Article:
Having completed the first 3 hems, here, I move on to #4….the lining to the satin layer. Now, at this point, I must point out the process for hemming these formalwear items: mark the finished/desired length with pins (my preference), fold just below pinned line (which adds approximately 1/8”) and stitch close to folded edge. Carefully cut away the excess fabric being careful not to snip beyond the stitching. The above photo shows the excess being trimmed with my fave “duck-billed”/applique scissors. If you’re not familiar with these, they allow you to snip away fabric while protecting the under layer. Words just can’t describe how well these complete this process!!! Next step is to turn the edge, and stitch, to complete this very narrow finish. Any DSM(domestic sewing machine) will work well for this part of the process, but my Juki 2010Q….with the single hole /straight stitch throat plate……makes this stitching even smoother. A quick touch of the iron and these types of hems are completed without the need of a rolled-hem machine foot! Now, all that remains are the last
2 3…….yes, 3! hems!!!! *sigh* It appears I mis-counted by 1!!!! 2 layers of crinoline net and the final lining remain…….. Oh so close to the finish!!!! Then, on to the bodice, bustles and a couple of special requests by the bride.
It may be right under your nose!!!!!! Just keep those “peepers” peeled!!!!!!!
From here to………Hem #1 of 6: Hem #2 of 6……………. Both hems done……and I’m done for the day! A West facing room on the 2nd floor of a 100+ yr old farmhouse……well, let’s just say it’s right toasty!!!! (And, yes, we do have central A/C and a window A/C unit in the 2nd floor hall and I use extra small fans(!) but……………………it is 94 warm degrees.)
(note: take 1 coffee cup + “wrap”. The upper portion/pocket folds to the inside of the mug leaving the smaller pockets on the outside to hold miscellaneous gizmos near your machine)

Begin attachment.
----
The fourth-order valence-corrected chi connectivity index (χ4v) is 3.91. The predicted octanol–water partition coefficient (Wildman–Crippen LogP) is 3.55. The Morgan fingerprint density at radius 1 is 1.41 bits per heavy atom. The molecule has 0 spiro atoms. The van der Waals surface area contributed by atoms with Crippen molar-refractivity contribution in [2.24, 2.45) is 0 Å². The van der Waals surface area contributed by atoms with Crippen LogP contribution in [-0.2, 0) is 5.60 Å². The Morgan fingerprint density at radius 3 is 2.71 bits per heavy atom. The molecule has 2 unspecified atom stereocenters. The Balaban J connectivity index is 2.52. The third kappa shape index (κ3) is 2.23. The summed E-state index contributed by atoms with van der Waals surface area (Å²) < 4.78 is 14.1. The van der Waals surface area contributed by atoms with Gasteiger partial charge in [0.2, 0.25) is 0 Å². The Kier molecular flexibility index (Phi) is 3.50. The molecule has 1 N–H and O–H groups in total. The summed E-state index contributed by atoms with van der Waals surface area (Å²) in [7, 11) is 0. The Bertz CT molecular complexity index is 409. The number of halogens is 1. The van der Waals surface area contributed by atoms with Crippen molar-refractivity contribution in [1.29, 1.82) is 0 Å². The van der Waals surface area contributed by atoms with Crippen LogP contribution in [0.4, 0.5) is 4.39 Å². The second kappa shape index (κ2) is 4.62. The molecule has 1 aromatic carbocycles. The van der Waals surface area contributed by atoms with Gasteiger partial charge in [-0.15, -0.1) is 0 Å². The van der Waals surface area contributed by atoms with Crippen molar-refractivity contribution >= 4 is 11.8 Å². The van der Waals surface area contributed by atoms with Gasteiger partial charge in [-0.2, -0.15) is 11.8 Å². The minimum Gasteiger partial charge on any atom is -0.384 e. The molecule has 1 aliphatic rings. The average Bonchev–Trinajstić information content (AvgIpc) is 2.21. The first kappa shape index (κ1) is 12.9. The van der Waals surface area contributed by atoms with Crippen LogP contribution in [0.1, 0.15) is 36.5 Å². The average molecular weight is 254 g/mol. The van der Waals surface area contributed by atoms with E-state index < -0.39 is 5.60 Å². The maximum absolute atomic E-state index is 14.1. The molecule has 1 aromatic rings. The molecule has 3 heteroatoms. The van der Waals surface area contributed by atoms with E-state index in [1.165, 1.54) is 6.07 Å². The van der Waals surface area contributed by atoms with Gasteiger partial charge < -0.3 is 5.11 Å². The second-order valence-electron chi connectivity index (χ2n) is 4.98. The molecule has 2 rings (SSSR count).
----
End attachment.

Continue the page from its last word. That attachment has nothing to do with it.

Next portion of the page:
A doll “bunting”
Some bobbin work.
Hand pieced/hand quilted (above).
Til next time………..for my friends on this continent……..try not to melt!!!!!!!!
“Finishes” are definitely a ‘good thing’!!! To refresh your memory, this client’s quilt, is a healthy ‘queen’ size and is a perfect example of a scrap quilt (each square, finshed, is 3.5”). The fabrics range from 100% cotton to 100% poly! For the backing, the client provided a sheet (hems opened/removed) that must have poly but, if not, is a high thread count! So, because the client wanted to be absolutely sure the quilting didn’t add too much stiffness, she wanted a very open motif. Enter “feather swirl” on a larger scale! The stitching is best seen from the back……….. For an idea of size, a ruler along side……
Thread: (top & bobbin) Connecting Threads Essential Pro poly, 70 wt. Batting: Hobbs Heirloom, 80/20 (cotton/poly)
A client’s quilt that is true “patchwork”. It came to me with the very specific request that it remain soft and drape-able after the quilting.The denser the quilt stitching the stiffer the finish (especially with certain battings). For anyone who does sit-down FMQ (free motion quilting) knows…..doing an even, all-over, larger motif presents some challenges. Because of the smaller vision field, keeping the motifs similar in size and evenly spaced demands that I visualize more than what is in front of me. It gets easier as the process progresses.